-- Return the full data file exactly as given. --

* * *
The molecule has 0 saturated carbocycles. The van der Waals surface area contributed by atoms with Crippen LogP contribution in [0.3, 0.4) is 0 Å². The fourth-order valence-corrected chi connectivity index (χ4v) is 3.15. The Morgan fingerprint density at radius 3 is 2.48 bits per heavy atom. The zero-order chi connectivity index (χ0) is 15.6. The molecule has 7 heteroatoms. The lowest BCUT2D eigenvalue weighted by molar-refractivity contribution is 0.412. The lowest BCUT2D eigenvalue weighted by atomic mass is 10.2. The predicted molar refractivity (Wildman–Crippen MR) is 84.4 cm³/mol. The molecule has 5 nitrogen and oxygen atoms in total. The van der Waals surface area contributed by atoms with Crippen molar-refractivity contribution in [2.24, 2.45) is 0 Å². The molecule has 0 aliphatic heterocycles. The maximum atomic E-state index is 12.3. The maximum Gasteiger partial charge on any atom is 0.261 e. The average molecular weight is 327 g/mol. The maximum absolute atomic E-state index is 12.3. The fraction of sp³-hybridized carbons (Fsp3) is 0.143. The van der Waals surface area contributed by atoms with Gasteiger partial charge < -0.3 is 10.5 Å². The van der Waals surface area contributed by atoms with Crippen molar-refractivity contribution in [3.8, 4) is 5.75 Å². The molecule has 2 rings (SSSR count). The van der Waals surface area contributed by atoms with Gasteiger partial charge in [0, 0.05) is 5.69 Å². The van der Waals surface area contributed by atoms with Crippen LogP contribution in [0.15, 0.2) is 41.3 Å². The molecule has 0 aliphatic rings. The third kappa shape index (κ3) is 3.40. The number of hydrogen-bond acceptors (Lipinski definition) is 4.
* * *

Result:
The molecule has 0 saturated carbocycles. The van der Waals surface area contributed by atoms with Crippen LogP contribution in [0.3, 0.4) is 0 Å². The fourth-order valence-corrected chi connectivity index (χ4v) is 3.15. The Morgan fingerprint density at radius 3 is 2.48 bits per heavy atom. The zero-order chi connectivity index (χ0) is 15.6. The molecule has 7 heteroatoms. The lowest BCUT2D eigenvalue weighted by molar-refractivity contribution is 0.412. The lowest BCUT2D eigenvalue weighted by atomic mass is 10.2. The predicted molar refractivity (Wildman–Crippen MR) is 84.4 cm³/mol. The molecule has 5 nitrogen and oxygen atoms in total. The van der Waals surface area contributed by atoms with Crippen molar-refractivity contribution in [2.24, 2.45) is 0 Å². The molecule has 0 aliphatic heterocycles. The maximum atomic E-state index is 12.3. The maximum Gasteiger partial charge on any atom is 0.261 e. The average molecular weight is 327 g/mol. The maximum absolute atomic E-state index is 12.3. The fraction of sp³-hybridized carbons (Fsp3) is 0.143. The van der Waals surface area contributed by atoms with Gasteiger partial charge < -0.3 is 10.5 Å². The van der Waals surface area contributed by atoms with Crippen molar-refractivity contribution in [3.8, 4) is 5.75 Å². The molecule has 2 rings (SSSR count). The van der Waals surface area contributed by atoms with Gasteiger partial charge in [0, 0.05) is 5.69 Å². The van der Waals surface area contributed by atoms with Crippen LogP contribution in [0.15, 0.2) is 41.3 Å². The molecule has 0 aliphatic rings. The third kappa shape index (κ3) is 3.40. The number of hydrogen-bond acceptors (Lipinski definition) is 4.